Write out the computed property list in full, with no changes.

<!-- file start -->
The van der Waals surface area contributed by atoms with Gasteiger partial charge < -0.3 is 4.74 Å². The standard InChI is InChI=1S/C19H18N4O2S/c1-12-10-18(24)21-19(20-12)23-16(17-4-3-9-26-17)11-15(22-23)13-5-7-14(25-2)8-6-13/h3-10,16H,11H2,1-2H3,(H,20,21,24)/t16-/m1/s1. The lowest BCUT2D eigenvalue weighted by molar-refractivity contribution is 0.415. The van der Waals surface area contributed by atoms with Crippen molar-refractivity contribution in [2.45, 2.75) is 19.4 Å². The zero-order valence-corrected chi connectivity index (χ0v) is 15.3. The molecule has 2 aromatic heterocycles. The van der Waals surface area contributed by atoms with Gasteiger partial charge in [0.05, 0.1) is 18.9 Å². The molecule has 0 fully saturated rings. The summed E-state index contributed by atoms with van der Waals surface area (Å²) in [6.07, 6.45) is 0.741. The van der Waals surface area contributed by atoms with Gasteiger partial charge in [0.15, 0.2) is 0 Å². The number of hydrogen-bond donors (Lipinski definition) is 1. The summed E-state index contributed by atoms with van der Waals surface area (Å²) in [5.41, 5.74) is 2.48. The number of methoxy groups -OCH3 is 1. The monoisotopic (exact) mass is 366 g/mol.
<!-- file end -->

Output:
The van der Waals surface area contributed by atoms with Gasteiger partial charge < -0.3 is 4.74 Å². The standard InChI is InChI=1S/C19H18N4O2S/c1-12-10-18(24)21-19(20-12)23-16(17-4-3-9-26-17)11-15(22-23)13-5-7-14(25-2)8-6-13/h3-10,16H,11H2,1-2H3,(H,20,21,24)/t16-/m1/s1. The lowest BCUT2D eigenvalue weighted by molar-refractivity contribution is 0.415. The van der Waals surface area contributed by atoms with Crippen molar-refractivity contribution in [2.45, 2.75) is 19.4 Å². The zero-order valence-corrected chi connectivity index (χ0v) is 15.3. The molecule has 2 aromatic heterocycles. The van der Waals surface area contributed by atoms with Gasteiger partial charge in [0.05, 0.1) is 18.9 Å². The molecule has 0 fully saturated rings. The summed E-state index contributed by atoms with van der Waals surface area (Å²) in [6.07, 6.45) is 0.741. The van der Waals surface area contributed by atoms with Gasteiger partial charge in [0.15, 0.2) is 0 Å². The number of hydrogen-bond donors (Lipinski definition) is 1. The summed E-state index contributed by atoms with van der Waals surface area (Å²) in [5.41, 5.74) is 2.48. The number of methoxy groups -OCH3 is 1. The monoisotopic (exact) mass is 366 g/mol.